Just to correct the first reply in this thread, Rabies and Distemper are NOT, I repeat NOT airborne. And for perspective, according to the NYC dept of health the last cast of human rabies in NYC was over 50 years ago.
In our shelter, (in NYC) and in other shelters in the NYC area I believe without question the number one transmittable illness (that can vector from cat to human to cat) is viral upper respiratory illnesses (basically colds, or worse, Calici [FCV]). Cats are vaccinated for Calici when they get the 3 in 1 vaccine (FVRCP) but that won't always prevent infection but will usually lessen the symptoms significantly. Cold viruses are very hardy and can easily survive on your clothing and body.
Ringworm as widely discussed above can be transmitted to your cats and to you, and while very hardy in the environment isn't hugely contagious. Diluted bleach (10% solution) is one of the few things that will kill it, but make sure your cat never comes into contact with bleach. Anti-fungal creams that contain 2% micanizole nitrate are a good and safe treatment for ringworm, both for you and for your cat.
Your cats are only at risk of Distemper if they are unvaccinated.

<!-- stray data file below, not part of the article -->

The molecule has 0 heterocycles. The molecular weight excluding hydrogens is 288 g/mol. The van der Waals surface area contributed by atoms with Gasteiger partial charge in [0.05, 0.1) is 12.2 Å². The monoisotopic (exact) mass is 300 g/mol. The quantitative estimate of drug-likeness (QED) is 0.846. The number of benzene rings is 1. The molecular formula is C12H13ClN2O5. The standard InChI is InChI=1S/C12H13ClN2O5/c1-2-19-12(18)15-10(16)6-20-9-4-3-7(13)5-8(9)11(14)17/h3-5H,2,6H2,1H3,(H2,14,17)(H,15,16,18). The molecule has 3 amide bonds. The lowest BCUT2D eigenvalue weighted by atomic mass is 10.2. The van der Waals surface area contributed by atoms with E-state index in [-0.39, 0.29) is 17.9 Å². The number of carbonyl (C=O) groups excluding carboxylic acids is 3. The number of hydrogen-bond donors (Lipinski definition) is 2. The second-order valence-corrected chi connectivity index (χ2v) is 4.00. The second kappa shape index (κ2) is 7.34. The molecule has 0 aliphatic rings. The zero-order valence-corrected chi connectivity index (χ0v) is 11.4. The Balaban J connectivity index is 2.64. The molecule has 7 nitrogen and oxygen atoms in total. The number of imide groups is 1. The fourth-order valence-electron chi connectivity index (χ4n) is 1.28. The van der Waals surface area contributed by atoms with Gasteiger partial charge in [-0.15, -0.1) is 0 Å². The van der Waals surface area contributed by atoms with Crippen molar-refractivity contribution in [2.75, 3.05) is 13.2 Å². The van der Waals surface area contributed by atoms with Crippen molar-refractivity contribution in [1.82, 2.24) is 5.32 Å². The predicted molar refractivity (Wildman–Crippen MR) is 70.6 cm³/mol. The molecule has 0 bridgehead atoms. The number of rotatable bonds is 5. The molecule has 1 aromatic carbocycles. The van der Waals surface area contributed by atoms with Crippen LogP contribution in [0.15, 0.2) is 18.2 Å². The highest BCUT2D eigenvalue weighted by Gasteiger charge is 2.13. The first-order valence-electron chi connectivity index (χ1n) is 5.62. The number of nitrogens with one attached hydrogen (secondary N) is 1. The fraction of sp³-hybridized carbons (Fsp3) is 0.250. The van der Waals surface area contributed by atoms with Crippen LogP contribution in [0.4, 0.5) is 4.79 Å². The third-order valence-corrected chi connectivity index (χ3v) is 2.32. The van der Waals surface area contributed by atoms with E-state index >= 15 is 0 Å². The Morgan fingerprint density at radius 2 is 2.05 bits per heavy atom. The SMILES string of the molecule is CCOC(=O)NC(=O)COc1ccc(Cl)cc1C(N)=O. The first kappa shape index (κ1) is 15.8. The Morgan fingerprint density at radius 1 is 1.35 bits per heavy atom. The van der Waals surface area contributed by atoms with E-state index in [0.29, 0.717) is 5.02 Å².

Hopefully your organization requires you to use different latex gloves for each cage you clean or work with, and if they don't I'd suggest you use them anyway, changing gloves between each cage.
Everyone has their own routine for not bringing home illnesses, based on their own experience, level of concern, and depth of contact with the cats. The work I do at our organization allows me to have only minimal direct contact with our cats, and because of that i only do the following:
- I remove my shoes before entering my home.
- Once inside I go directly to the bathroom without touching my cats and:
- Rinse off the soles of my shoes.
- Remove my shirt and put it in the hamper.
- Scrub my hands and arms well with hot water and soap.
- Sometimes wash my face depending on cat contact prior to coming home.
When I had more contact with the cats I brought a 2nd shirt to the shelter and changed there, and then bagged the shirt, and would immediately shower once home and put all the clothes in the hamper, often in a plastic bag.